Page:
David Cox, Pöyry Energy Consulting Provides a detailed analysis of the major drivers to energy prices and the relationship between oil price and the prices for coal, gas and power. Consideration is given to price in forward markets, price risk, global and regional markets, and the potential impact of the credit crunch. Future prices are considered through four views of the future world (Slow-motion Shock; Supply Hell; Demand Crash; and Technology Heaven). It is suggested that oil price weakening will bring down Continental oil-indexed gas contracts, but not before next spring and that Continental gas prices should set the floor for UK gas prices. However, a number of factors could combine to result in much lower prices, such as: a warm winter; low coal prices reducing gas demand in power generation; and lower demand for global LNG resulting in cargoes being “dumped” into the UK. However, if the winter is colder than average and gas from Norway/Continent/LNG does not arrive, the price could rocket upwards. It is recognised that any decrease in liquidity will exasperate the volatility.
Tags: Contracts, Crude oil, Europe, Finance, Forecasts, Fossil fuels, Gas outlook, gobal, GPD, LNG, Natural gas, Non-OPEC, Norway, Oil markets, OPEC, Pricing, Production, Production capacity, Resources, Retail market, Risk, Supply demand balance, UK, Upstream, Wholesale marketWinter Gas Outlook Prices - 2008.pdf 1.24 MB
Andrew Ryan, National Grid 19 June 2007 Describes the Winter Consultation Report covering gas and electricity and their key interactions, using a set of assumptions and scenarios to highlight what could happen over the winter (based upon views from within the energy industry). For gas, consideration is given to: non-storage supplies; the capacity of import routes and storage options; gas prices; balance in terms of peak demand (per day and during a cold week and month); the demand-supply balance for a 1 in 50 winter; and what this may mean for demand turndown requirements. This is compared alongside assumptions for electricity supply and demand; highlighting both short term and long terms issues that need to be considered to balance them.Supply Demand Balance Winter 2007-08.pdf 523.83 KB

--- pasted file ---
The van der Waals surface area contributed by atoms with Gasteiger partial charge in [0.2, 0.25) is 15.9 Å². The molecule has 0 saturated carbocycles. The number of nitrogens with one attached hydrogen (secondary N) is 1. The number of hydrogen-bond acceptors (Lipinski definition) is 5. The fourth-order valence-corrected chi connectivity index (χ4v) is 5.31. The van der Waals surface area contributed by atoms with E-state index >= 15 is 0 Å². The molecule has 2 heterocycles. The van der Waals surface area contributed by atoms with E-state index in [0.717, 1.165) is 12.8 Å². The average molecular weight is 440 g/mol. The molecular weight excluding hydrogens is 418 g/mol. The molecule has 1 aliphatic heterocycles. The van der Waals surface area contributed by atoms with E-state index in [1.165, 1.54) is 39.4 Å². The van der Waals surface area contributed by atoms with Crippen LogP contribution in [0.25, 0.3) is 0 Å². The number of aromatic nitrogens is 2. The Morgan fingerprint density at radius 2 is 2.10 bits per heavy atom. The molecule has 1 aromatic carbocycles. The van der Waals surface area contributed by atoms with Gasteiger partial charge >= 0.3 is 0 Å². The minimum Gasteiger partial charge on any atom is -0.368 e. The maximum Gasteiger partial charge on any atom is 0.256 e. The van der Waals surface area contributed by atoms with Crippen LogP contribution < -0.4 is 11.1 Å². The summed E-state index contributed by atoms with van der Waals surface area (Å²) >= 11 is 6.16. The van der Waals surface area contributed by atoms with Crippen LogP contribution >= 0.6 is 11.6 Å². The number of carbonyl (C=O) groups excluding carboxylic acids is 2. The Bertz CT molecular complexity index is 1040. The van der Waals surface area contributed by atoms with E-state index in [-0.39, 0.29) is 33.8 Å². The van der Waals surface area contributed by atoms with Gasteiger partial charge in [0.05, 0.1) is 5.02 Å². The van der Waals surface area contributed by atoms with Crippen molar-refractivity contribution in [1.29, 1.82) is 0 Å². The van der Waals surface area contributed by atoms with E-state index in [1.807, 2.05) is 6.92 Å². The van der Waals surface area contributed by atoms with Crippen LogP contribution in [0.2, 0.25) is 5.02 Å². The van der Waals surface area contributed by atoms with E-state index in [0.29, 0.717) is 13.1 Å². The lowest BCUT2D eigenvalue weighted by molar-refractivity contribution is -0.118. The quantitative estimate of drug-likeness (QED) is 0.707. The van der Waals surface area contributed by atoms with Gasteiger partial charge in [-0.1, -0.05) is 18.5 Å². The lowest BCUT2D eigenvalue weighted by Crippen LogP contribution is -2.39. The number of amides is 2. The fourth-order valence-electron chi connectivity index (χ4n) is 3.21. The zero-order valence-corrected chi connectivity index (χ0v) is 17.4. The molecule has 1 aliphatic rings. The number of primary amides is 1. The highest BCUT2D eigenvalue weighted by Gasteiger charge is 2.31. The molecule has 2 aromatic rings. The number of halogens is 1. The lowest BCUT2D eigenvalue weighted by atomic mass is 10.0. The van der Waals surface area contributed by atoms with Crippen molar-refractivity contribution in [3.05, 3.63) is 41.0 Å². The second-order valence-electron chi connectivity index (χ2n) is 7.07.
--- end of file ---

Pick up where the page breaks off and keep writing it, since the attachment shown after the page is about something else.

John Greasley and Simon Griew, National Grid Transco Sets out the pre-winter view from Grid; in respect to gas covering: transportation requirements; gas forecasts; plant mothballing status; changes to market rules; gas/electricity interactions; CCGT interruptions; and proposals to mitigate negative impacts. Consideration is also given to electricity covering: plant margins; market signals; and the positive and negative key uncertainties going into winter including generation and interconnector availability. This is considered against winter demand based on temperature profile and average weekly ACS demand. The interactions between gas and electricity are discussed in respect to: GB gas-fired power stations; interruptible arrangements; and the potential for firm CCGTs to arbitrage. What happened to gas is also considered, covering Beach and Interconnector deliveries and firm demand-side management. A range of issues looking forward for winter gas and electricity supply are discussed.UK Gas and Electricity Supplies a review of the Winter 2003.pdf 396.55 KB